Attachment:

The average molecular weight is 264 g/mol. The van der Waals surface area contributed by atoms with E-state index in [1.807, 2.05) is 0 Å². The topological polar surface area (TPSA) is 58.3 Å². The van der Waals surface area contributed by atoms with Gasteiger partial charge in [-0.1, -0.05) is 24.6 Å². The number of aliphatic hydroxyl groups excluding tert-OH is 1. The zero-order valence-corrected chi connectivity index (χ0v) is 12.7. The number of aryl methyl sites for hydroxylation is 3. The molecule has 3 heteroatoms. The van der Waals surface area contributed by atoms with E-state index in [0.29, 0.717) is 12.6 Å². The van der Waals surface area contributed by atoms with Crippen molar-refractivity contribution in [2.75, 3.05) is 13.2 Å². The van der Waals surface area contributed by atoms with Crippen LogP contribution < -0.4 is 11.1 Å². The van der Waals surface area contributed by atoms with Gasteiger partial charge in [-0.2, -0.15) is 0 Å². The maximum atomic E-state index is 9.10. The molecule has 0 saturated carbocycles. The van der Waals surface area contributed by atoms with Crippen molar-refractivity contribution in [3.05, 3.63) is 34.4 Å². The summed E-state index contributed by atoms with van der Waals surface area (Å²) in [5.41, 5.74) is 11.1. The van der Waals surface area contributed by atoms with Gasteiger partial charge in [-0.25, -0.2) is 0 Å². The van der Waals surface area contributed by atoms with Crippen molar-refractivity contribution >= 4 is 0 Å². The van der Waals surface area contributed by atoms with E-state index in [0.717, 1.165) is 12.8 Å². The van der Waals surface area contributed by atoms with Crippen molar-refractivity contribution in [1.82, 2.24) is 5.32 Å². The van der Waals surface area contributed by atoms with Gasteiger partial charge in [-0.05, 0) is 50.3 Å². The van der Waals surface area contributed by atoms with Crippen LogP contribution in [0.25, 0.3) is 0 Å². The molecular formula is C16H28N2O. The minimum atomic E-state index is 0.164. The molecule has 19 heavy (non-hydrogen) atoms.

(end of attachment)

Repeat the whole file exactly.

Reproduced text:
The average molecular weight is 264 g/mol. The van der Waals surface area contributed by atoms with E-state index in [1.807, 2.05) is 0 Å². The topological polar surface area (TPSA) is 58.3 Å². The van der Waals surface area contributed by atoms with Gasteiger partial charge in [-0.1, -0.05) is 24.6 Å². The number of aliphatic hydroxyl groups excluding tert-OH is 1. The zero-order valence-corrected chi connectivity index (χ0v) is 12.7. The number of aryl methyl sites for hydroxylation is 3. The molecule has 3 heteroatoms. The van der Waals surface area contributed by atoms with E-state index in [0.29, 0.717) is 12.6 Å². The van der Waals surface area contributed by atoms with Crippen molar-refractivity contribution in [2.75, 3.05) is 13.2 Å². The van der Waals surface area contributed by atoms with Crippen LogP contribution < -0.4 is 11.1 Å². The van der Waals surface area contributed by atoms with Gasteiger partial charge in [-0.2, -0.15) is 0 Å². The maximum atomic E-state index is 9.10. The molecule has 0 saturated carbocycles. The van der Waals surface area contributed by atoms with Crippen molar-refractivity contribution in [3.05, 3.63) is 34.4 Å². The summed E-state index contributed by atoms with van der Waals surface area (Å²) in [5.41, 5.74) is 11.1. The van der Waals surface area contributed by atoms with Gasteiger partial charge in [-0.25, -0.2) is 0 Å². The van der Waals surface area contributed by atoms with Crippen molar-refractivity contribution >= 4 is 0 Å². The van der Waals surface area contributed by atoms with E-state index in [0.717, 1.165) is 12.8 Å². The van der Waals surface area contributed by atoms with Crippen molar-refractivity contribution in [1.82, 2.24) is 5.32 Å². The van der Waals surface area contributed by atoms with Gasteiger partial charge in [-0.05, 0) is 50.3 Å². The van der Waals surface area contributed by atoms with Crippen LogP contribution in [0.25, 0.3) is 0 Å². The molecular formula is C16H28N2O. The minimum atomic E-state index is 0.164. The molecule has 19 heavy (non-hydrogen) atoms.